Biofouling of medical devices can only be effectively eliminated by removing or replacing them using costly invasive procedures. And this is not the preferred option.

Therefore, the medical community is trying to better understand the phenomenon of biofouling and find ways to reduce the bacterial adhesion properties of the surface, since the initial attachment of bacteria to the surface of the material is a key factor for activating biofouling.

Scientists and medical specialists are interested in sharkskin because from them we can develop materials that can withstand the negative effects of surface biofouling. Biomimetic engineering has used shark skin to study its anti-biofouling properties.

The shark's skin, abundantly covered with placoid scales (dermal teeth), is a rough surface of grooves and ridges that form “nanostructured bulges” that allow sharks to swim with reduced resistance and prevent microorganisms from attaching to the body.

In one of their earlier experiments, scientists borrowed this ribbed skin prong shape from a shark, calling the Sharklet AF technology, and made a model that mimics shark skin.

It turned out that Sharklet AF surfaces effectively inhibit bacterial adhesion by 90–99%, depending on the type of bacteria, and reduce biofilm formation.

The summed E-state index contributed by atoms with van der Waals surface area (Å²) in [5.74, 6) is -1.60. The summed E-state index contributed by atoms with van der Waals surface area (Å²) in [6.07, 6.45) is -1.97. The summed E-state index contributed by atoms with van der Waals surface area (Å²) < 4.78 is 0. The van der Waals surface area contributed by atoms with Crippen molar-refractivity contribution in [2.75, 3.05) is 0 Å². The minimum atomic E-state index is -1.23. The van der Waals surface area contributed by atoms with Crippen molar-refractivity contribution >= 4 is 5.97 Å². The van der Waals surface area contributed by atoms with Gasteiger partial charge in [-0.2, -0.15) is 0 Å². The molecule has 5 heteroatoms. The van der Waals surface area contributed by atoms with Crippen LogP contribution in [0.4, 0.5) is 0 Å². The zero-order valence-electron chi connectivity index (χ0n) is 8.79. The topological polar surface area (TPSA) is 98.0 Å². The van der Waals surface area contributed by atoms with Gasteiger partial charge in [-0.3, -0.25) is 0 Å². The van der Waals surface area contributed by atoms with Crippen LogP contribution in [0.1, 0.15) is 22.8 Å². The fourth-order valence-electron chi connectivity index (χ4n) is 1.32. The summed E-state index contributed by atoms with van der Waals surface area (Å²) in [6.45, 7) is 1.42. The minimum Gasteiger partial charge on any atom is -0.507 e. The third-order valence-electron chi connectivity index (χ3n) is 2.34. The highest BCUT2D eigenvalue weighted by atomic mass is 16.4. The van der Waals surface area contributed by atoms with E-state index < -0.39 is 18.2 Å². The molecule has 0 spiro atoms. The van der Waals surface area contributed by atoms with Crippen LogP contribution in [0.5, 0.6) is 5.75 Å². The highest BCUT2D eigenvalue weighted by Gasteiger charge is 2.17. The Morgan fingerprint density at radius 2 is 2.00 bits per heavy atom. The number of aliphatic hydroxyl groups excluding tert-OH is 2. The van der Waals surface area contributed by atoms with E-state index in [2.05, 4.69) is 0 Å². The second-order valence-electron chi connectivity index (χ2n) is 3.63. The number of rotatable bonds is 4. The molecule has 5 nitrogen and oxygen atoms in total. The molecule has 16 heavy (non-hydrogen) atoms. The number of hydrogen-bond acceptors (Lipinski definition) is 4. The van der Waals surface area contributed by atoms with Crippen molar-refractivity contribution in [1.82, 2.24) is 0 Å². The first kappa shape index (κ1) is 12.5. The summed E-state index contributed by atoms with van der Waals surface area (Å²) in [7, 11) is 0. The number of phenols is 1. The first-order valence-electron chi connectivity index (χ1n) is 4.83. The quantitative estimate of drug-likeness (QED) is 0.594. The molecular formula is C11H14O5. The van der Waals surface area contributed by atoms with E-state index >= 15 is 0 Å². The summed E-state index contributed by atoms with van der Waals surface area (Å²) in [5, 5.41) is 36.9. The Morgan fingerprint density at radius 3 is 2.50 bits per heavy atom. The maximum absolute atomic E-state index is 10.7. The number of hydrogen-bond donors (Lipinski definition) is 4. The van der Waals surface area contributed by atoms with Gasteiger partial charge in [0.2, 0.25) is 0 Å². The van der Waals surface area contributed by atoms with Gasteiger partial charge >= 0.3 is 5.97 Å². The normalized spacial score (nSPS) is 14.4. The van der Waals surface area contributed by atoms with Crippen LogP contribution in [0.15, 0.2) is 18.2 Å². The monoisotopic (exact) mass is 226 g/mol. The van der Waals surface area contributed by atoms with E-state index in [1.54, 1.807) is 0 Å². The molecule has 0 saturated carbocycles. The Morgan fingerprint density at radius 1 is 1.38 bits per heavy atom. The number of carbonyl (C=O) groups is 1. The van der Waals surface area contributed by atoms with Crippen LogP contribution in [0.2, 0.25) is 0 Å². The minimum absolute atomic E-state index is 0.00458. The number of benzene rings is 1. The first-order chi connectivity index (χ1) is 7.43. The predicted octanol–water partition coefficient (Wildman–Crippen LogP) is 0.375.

But the researchers wanted to understand how the topography of the surface affects its properties, which prevent the invasion of bacteria and the formation of biofilms.

Using the technology " sharkskin" for the sterilization of medical equipment

Scientists believe that the new data will help develop a medical device for applying a special microrelief to various surfaces that simulates shark skin, which will create an unfavorable environment for the development of microorganisms.

This coating can be used as an outer layer for medical instruments, medical supplies, various products, devices, and equipment to prevent the growth and spread of pathogenic bacteria.

This, in turn, will increase the sterility in medical facilities and reduce the risk of contracting certain diseases and infections. These devices will also promote wound healing and be more effective than antibiotics.


  • Awruch, Cynthia A. (2015). "Reproduction Strategies". Physiology of Elasmobranch Fishes: Structure and Interaction with Environment. Fish Physiology.
  • ASEC. (2021). Muscle and Movement of sharks. ASEC. Available at Muscle movement anatomy of the great white shark
  • Chung, K.K., Schumacher, J.F., Sampson, E.M. et al. Impact of engineered surface microtopography on biofilm formation of Staphylococcus aureus. Biointerphases 2, 89–94 (2007).
  • D, Pogorelc. (2012). Texture of shark’s skin inspires a unique approach to bacteria control for healthcare. MedCity News. Available at

Further Reading

Last Updated: Nov 17, 2021

Dmitry Dorofeev

Written by

Dmitry Dorofeev

After completing his bachelor’s degree in market research and psychology in 2019 in New Zealand and Germany, Dmitry moved to London to pursue a career within the healthcare sector to oversee research projects in science and medicine, with a focus on how innovative technologies help drive and shape this industry.